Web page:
Distribution of a small amount of marijuana, without payment, is treated as possession. Manufacture or distribution of less than 50 plants or 50 kilograms of marijuana is punishable by up to five years in prison and a fine of up to $250,000. For 50-99 plants or 50-99 kilograms the penalty increases to not more than 20 years in prison and a fine of up to $1 million if an individual, $5 million if other than an individual for the first offense. Manufacture or distribution of 100-999 plants or 100-999 kilograms carries a penalty of 5 – 40 years in prison and a fine of $2-$5 Million. For 1000 plants or 1000 kilograms or more, the penalty increases to 10 years – life in prison and a fine of $4-$10 Million.
Is hemp legal in North Carolina?
Yes, subject to very specific regulations. In order to be legal, hemp and hemp products (including CBD) must contain less than 0.3% tetrahydrocannabinol (THC) which is the active ingredient in marijuana that creates the feeling of being high. Subject to certain administrative licensing and registration requirements through the North Carolina hemp pilot program and federal rules released by the USDA as well as the FDA, it is legal to cultivate, process, transport, sell, and possess hemp and hemp products.
Is CBD legal in North Carolina?
Yes. Cannabidiol (“CBD”) and other cannabinoids (excluding THC) derived from hemp are legal in North Carolina. Proponents of CBD products claim an array of health benefits including treatment for seizures, arthritis, pain-relief, and anxiety all without the impairing effect of THC. CBD is often infused in cosmetic products like lip balms and oils, added to foods (although CBD containing foods are not currently permissible per FDA guidelines) like honey and gummies, and is even contained in an FDA approved drug, Epidiolex, which is used to treat epilepsy.
Are THC vapes legal in North Carolina?
No. Vaping and cartridges or using other forms of marijuana resin extract (hash, wax, dabs, shatter, etc.) in other ways is illegal in North Carolina and is punishable as a felony for possession of more than one-twentieth of an ounce.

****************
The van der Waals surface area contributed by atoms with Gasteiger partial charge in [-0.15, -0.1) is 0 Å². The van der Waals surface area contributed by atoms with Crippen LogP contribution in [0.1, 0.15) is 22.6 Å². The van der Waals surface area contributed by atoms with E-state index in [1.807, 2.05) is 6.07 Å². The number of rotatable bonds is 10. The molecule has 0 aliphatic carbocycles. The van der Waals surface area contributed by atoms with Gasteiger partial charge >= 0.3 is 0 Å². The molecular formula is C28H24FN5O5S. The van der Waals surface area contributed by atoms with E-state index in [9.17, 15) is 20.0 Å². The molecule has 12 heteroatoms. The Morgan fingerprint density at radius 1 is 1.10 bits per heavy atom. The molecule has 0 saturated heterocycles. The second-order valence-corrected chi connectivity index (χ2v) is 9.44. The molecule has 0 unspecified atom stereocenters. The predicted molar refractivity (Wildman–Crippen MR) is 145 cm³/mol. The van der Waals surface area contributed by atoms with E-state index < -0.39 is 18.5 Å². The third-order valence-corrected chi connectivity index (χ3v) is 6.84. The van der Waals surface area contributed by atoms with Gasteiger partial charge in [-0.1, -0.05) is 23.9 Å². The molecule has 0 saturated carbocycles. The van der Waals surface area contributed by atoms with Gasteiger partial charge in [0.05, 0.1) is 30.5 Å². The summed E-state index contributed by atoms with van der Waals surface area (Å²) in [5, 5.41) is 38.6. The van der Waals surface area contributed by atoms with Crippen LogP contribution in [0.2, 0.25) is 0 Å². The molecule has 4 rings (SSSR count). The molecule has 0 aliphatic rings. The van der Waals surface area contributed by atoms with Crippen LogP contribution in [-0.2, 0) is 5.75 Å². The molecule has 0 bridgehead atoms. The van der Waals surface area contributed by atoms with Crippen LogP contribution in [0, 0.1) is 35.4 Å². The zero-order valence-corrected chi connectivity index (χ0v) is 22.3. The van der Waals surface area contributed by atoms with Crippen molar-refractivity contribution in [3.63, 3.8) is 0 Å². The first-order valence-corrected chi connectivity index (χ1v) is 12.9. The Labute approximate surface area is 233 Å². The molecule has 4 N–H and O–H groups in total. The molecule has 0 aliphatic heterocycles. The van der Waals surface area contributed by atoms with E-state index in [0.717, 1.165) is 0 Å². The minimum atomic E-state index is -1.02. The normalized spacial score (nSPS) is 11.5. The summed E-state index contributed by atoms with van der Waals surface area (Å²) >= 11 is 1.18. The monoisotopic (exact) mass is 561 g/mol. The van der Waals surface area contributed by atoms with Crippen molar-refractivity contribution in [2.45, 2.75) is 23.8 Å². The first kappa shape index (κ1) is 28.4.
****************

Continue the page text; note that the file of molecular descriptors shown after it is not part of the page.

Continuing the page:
If hemp is legal, will I be protected against employment drug testing?
Yes. Or at least you should be under the Lawful Use of Lawful Products, N.C.G.S. § 95-28.2. This law prohibits employers from refusing to hire, terminating, or otherwise discrimination against a candidate or employee who engages or has engaged in the lawful use of lawful products off the premises of the employer during nonworking hours and the use does not adversely affect the employee’s job performance or the safety of other employees.
Since hemp is now a legal substance under both federal and state law, employees who use hemp products during nonworking hours off the employer’s premises arguably fall under this law’s protection. Although hemp and CBD contain low levels of THC, the permissible trace amounts of THC may be enough to result in a positive drug test. The problem facing employers and employees is that a positive THC test is generally unable to distinguish between illegal marijuana use and legal use of hemp and hemp products.
Can I grow hemp in my backyard?
No. Under state and federal laws, industrial hemp growers must be issued a license to participate in the industrial hemp pilot program. The Industrial Hemp Commission is responsible for developing rules and regulations for participating in the program.
How much CBD is legal?
While NC hemp license holders are required to report acreage, weight, type, and storage locations to the Hemp Commission, there is not currently any state or federal prohibition on the amount of hemp or CBD an individual may possess as long as other licensing, registration, and other applicable administrative reporting requirements are met.
How will police know if the hemp or CBD product is legal?
Unfortunately, individuals using hemp and CBD products may find themselves facing criminal prosecution. Although the use and possession of hemp and CBD is not illegal, law enforcement officials sometimes have a hard time telling the difference between hemp and marijuana which is still illegal in all forms in North Carolina. The confusion is understandable given that hemp flower, which can be smoked by CBD users, looks and even smells like marijuana. Further, even though hemp and CBD products can contain only 0.3% or less total THC, these low levels can still test positive on a police officer’s field test. Hemp users should also be concerned that drug tests may return a positive result.